Comfortable and Furious



Fuck Me Now, Reggie!

ABC Sucks…

I’ve seen parts of, or even entire reality shows. I’ve watched countless hours of MTV, Fox News, and even The 700 Club. I’ve also seen more failed sitcoms than I care to mention. In all of that time, however, I have never seen anything as bad as The Nick & Jessica Variety Hour. And even if I live to see a live, coast-to-coast, ten-hour monlogue by George W. Bush on Quantum Theory, I will never see anything this dreadful again. If such things must be put to a comparison, I would rather watch a dozen seasons of retarded midgets and their adventures with Mormon missionaries. Even worse, I’d sit through each and every Bob Hope special without commercial interruption. Clearly, then, I cannot even begin to describe how completely insipid this hour of “comedy” and “music” really was. That Jessica Simpson will continue to work in this country after willingly participating in the most embarrassing television moment in the history of the medium is both a testament to how truly scary we are, and our need to be distracted at all possible cost. Whether this variety show was intended as camp, irony, or even parody, it is indefensible as anything but high-level torture for future political prisoners. The only thing less defensible is my desire to watch it, although I knew it was tailor made for a Ruthless discussion. The highlights:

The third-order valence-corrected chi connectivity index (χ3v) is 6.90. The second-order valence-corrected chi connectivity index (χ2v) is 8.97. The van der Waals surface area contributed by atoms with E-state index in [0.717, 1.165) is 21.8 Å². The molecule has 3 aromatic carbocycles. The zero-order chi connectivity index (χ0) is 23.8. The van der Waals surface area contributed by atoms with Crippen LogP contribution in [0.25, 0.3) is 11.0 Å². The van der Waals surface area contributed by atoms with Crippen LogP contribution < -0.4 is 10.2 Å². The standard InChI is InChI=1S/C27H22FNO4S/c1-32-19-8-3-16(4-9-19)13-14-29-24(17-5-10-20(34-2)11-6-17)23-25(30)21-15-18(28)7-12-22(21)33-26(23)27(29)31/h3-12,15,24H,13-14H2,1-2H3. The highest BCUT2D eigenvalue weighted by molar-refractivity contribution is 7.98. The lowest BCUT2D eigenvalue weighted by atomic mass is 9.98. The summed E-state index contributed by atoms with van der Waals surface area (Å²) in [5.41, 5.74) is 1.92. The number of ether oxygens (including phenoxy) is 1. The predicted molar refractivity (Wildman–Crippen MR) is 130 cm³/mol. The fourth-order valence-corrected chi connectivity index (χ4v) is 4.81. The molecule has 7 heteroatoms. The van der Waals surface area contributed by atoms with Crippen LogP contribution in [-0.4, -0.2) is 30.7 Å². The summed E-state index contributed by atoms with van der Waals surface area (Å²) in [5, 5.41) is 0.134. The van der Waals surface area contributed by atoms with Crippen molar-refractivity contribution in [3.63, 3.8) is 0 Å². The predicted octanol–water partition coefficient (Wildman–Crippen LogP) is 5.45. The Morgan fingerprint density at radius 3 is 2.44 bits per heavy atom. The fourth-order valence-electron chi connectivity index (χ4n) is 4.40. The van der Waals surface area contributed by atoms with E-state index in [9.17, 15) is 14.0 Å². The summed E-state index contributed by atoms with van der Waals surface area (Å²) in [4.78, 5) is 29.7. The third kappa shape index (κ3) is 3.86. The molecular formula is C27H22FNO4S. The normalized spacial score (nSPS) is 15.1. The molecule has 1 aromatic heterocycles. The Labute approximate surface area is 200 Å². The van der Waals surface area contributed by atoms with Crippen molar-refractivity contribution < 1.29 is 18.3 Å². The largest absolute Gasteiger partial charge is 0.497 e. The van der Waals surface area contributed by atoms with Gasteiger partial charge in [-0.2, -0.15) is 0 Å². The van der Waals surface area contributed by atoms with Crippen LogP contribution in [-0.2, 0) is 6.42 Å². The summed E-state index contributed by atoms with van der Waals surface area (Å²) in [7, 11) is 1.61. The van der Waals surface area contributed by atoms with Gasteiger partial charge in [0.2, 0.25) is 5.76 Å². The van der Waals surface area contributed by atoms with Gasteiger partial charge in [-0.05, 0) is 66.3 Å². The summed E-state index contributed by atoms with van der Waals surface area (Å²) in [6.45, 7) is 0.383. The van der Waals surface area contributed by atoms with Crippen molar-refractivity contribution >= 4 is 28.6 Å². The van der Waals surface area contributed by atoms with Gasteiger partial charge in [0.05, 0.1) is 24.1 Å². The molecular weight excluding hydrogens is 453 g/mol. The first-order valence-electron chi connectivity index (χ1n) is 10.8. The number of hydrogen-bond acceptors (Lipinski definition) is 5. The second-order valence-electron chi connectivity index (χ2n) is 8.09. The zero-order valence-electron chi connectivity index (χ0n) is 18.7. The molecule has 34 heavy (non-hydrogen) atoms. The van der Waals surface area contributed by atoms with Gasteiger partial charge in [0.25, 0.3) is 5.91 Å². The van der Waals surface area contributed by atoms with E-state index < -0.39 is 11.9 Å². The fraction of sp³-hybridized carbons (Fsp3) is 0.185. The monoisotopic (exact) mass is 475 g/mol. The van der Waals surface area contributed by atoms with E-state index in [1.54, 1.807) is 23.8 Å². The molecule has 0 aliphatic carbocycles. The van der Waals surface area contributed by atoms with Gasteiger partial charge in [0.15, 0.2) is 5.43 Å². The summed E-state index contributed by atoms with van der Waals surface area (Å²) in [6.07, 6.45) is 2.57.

• Mr. T appears in two separate skits, presumably to prove that he didn’t die from that cancer scare a few years back. Yes, my friends, he does utter “I pity the fool,” as if I had to tell you.
  • Nick sings a duet with Kitt, the talking car from Knight Rider. It took everything in my power to keep from imploding while writing that sentence.
  • Jessica dresses up as Dolly Parton and sings “Islands in the Stream” with Kenny Rogers. Few things have ever been as creepy as an 80-ish Rogers crooning to a woman young enough to be his granddaughter, “Makin’ love to each other, uh-huh.”
  • A equally preserved-in-amber Johnny Bench shows up to hit a few baseballs into the crowd. Is it too late to rip down that plaque at Cooperstown?
  • Several of The Muppets stop by to sing a few tunes. Surely the sign of any show’s desperation is a reliance on Miss Piggy for a few laughs. Even worse is the fact that Jessica is in a frigging Pizza Hut commercial with the same Muppets.
  • Simpson sings a duet with Jewel, although it would be more accurate to say that she screams over, around, and through the poor Alaskan. If Simpson was mocking Jewel’s singing style, it must be asked why Jewel would sit there and be ridiculed in such a fashion. And it bears repeating: why, after millions of records sold, has Jewel refused to get her teeth fixed?